The unemployment news in Flathead County looks bad even when the numbers show a slight improvement. For instance, about 7,000 people sought assistance at the Flathead Job Service in January, a slight decrease from November and December. But manager Bill Nelson thinks he knows why.
“The primary reason is they know there aren’t jobs to look for,” he says. “A lot of the folks we do see are people who are coming in to use our resources to apply for unemployment.”
The Flathead’s unemployment rate rose to 8.7 percent in December, the fourth highest in the state and behind only the less-populous Sanders, Lincoln and Glacier counties that border it. Northwest Montana has been hit hard by layoffs at Plum Creek, Semitool and Columbia Falls Aluminum Company.
Nelson says only about 50 jobs are currently available at the job service, down from an average of around 250 before the economy went south.
Flathead Valley Community College reports a 20 percent surge in spring enrollment as a result of the economy. Career counselor Charlene Herron is helping match laid-off workers with retraining programs. Some workers, she says, are realizing they may not be able to remain in the region.
But while an 8.7 percent unemployment rate in Flathead County seems high compared to the record-low 2.5 percent rates in the summers of 2006 and 2007, economist Larry Swanson of the Center for the Rocky Mountain West says it’s historically normal.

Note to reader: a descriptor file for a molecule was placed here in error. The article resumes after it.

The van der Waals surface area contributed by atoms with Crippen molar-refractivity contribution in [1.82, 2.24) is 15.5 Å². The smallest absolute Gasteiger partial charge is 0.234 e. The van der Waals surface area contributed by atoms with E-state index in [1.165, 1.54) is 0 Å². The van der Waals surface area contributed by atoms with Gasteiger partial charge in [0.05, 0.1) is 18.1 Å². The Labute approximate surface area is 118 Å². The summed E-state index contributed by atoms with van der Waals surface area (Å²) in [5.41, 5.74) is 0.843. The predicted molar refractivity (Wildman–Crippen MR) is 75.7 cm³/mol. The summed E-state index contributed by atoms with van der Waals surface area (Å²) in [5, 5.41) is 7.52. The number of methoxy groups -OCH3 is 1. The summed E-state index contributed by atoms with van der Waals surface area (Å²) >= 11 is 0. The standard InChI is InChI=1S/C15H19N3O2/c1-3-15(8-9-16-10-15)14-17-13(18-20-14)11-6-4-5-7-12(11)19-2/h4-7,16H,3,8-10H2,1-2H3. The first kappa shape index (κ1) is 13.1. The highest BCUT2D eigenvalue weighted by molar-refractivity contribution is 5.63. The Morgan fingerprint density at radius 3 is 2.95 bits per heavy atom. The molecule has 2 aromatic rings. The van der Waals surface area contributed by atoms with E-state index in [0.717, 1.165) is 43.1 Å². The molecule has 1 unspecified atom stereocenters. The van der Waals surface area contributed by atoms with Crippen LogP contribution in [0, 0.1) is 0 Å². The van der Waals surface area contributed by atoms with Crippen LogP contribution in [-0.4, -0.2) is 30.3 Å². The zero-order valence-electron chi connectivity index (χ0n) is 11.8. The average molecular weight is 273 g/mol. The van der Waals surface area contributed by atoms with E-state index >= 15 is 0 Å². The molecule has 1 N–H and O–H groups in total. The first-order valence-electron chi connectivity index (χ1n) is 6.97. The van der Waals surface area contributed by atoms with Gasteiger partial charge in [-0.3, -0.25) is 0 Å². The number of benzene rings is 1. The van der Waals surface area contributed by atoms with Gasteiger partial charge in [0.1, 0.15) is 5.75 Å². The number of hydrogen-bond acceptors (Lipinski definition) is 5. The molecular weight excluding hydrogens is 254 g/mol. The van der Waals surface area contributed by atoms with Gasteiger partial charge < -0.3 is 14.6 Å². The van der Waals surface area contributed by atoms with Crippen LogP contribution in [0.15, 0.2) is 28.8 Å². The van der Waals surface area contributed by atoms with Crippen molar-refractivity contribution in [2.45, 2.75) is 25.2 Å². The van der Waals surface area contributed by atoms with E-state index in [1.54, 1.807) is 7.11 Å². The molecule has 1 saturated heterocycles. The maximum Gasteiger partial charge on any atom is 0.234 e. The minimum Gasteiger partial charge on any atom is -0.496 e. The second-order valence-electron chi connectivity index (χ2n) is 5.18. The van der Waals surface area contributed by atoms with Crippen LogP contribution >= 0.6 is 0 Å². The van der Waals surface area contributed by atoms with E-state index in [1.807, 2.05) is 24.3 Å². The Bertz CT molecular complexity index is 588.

“[Rates] are really popping back up to where they were back in the ’90s,” Swanson says. “Many of our areas here have some familiarity with these very high unemployment rates just in our very recent history. As a matter of fact, that’s how our economies used to operate.”
Swanson also points out that the area’s manufacturing sector may be hurting, but it has been for a long time, and it no longer drives the economy. Quality of life does, which normally brings construction and real estate activity.
“The ultimate challenge for places that are largely growing because of their attractiveness is to gradually and strategically evolve economically into a place that doesn’t require ‘growth’—more people, more houses, etc.—in order to continue to advance economically,” Swanson says. “The Flathead and other places in the interior West haven’t advanced to this point, and so they are vulnerable when something interferes in the growth process itself.”
He expects unemployment rates in Flathead County to start dropping in April after climbing to as high as 10 percent.